The Rusk Family War--And Peace

The diplomat sits behind a professor's desk, an old man in a gray suit and maroon tie, working quietly under photographs of John F. Kennedy and Lyndon Baines Johnson. The trucker sits behind the wheel of an International tractor-trailer, a young man in a sweat-stained cap, T shirt and work pants, hauling cigarettes, candy and soda pop across the South. Both men are Rusks. Dean, the father, helped design and defend a conflict in Southeast Asia that killed 57,000 Americans and more than 1 million Vietnamese. Richard, the son, has spent the past 20 years brooding over how such a decent man could have ensnared himself in such a lousy war. Now they have collaborated on a fine exercise in reminiscence and self-redemption: As I Saw It (672pages. Norton. $29. 95), an honorable, no-apologies defense of Dean Rusk's career--and America's lost crusade in Vietnam.

On leaving office, Rusk said he would never tell his story. His son swore never to let him forget it. For 15 years he nudged his father about a book, then they spent five years talking and writing. In their style and temperament--and their positions on Vietnam--the two men couldn't have been more different. There before the tape recorder in a sunny office at the University of Georgia sat the discarded secretary of State--dignified, formal, speaking in complete sentences and whole paragraphs. His interlocutor was the Rusk family's black sheep, taking nothing at face value. It was as if Waylon Jennings had sat down to talk history with Cordell Hull. Make it simple, direct, honest, Richard Rusk thought: "Nothing worse than a dull book, man."

Although Dean Rusk made himself into a well-shod member of the American establishment, he started barefoot on a red-clay . farm in Georgia. He developed a soldier's nerve and a diplomat's gift for self-disguise. As a Rhodes scholar during the Depression he watched the smug twits of the Oxford Union resolve that "This House will in no circumstances fight for King or Country." He was made of sterner stuff. Robert E. Lee and George Marshall were his heroes. During World War II, then the cold war, he shot upward through the Army and State Department as a brilliant operations and policy man. Dean Acheson and John Foster Dulles became his diplomatic role models. He came to believe in collective security the way some people believe in the holy Trinity: without it we had fallen into World War II; with it we might avoid World War III.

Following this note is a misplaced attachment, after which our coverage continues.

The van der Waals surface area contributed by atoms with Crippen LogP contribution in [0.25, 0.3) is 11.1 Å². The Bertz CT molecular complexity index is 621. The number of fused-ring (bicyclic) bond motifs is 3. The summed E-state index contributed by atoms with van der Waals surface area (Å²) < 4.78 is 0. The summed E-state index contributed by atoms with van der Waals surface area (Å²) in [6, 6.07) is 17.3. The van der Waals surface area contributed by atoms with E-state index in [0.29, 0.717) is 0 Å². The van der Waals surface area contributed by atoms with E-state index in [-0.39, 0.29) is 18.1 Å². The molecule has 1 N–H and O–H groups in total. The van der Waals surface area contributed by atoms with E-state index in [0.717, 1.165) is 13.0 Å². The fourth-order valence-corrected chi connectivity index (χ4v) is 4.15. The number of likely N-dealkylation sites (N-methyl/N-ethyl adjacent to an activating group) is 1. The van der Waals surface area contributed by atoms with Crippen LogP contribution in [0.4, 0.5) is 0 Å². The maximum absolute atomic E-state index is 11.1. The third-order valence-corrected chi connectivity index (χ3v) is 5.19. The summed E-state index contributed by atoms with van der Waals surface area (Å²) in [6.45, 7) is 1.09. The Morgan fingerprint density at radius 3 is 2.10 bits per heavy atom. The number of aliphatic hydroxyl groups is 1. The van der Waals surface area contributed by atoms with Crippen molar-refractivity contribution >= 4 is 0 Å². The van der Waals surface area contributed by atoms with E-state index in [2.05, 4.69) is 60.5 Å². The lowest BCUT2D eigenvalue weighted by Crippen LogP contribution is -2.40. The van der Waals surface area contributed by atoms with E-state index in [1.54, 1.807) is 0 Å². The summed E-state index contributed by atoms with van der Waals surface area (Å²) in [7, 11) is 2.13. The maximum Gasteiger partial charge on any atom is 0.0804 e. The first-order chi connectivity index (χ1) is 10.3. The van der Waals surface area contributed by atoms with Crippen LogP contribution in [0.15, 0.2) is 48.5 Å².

When John Kennedy decided that the best place to draw the line against the long-range purpose of Ho Chi Minh would be South Vietnam, Rusk cautioned him that if the United States ever did go into Vietnam, it would be very hard to turn back. After the war came, he defended U.S. policy no matter what it cost him. Crude ideas like the domino theory disgusted him. But he believed the United States had a moral duty to keep its treaty commitments and that the president's word and the country's honor were not just empty abstractions. "What might have happened," he asks in the book, "had Nikita Khrushchev not be' lieved John Kennedy during the Berlin crisis... or the Cuban missile crisis?"

If Rusk was a public servant, he was the most private and taciturn of men. His son, a Marine Corps reservist and student of political science at Cornell, was a hell raiser who preferred bush planes and 18-wheelers to limousines of state. Sometimes he took antiwar friends home. "Dad would say, "Well, park your signs in the umbrella rack'," he remembers. That was all. To extract his father's story, he reviewed the past with Rusk's colleagues and wrote short prefaces to Rusk's first-person sections. His hardest problem was to get his father to connect emotions to the events that dominated the Kennedy and Johnson era. The day JFK was killed, Rusk was on a plane over the Pacific. The memory prompted a testy exchange between the diplomat and the trucker:

"What were your thoughts, Pop?"

"Well, I never tried to put it into words."

"Damn it, that's exactly what we're trying to do now. Take a stab at it."

"What do you want me to do? Slobber all over the place?"

"Yeah. That's exactly what I want you to do." But Rusk kept quiet.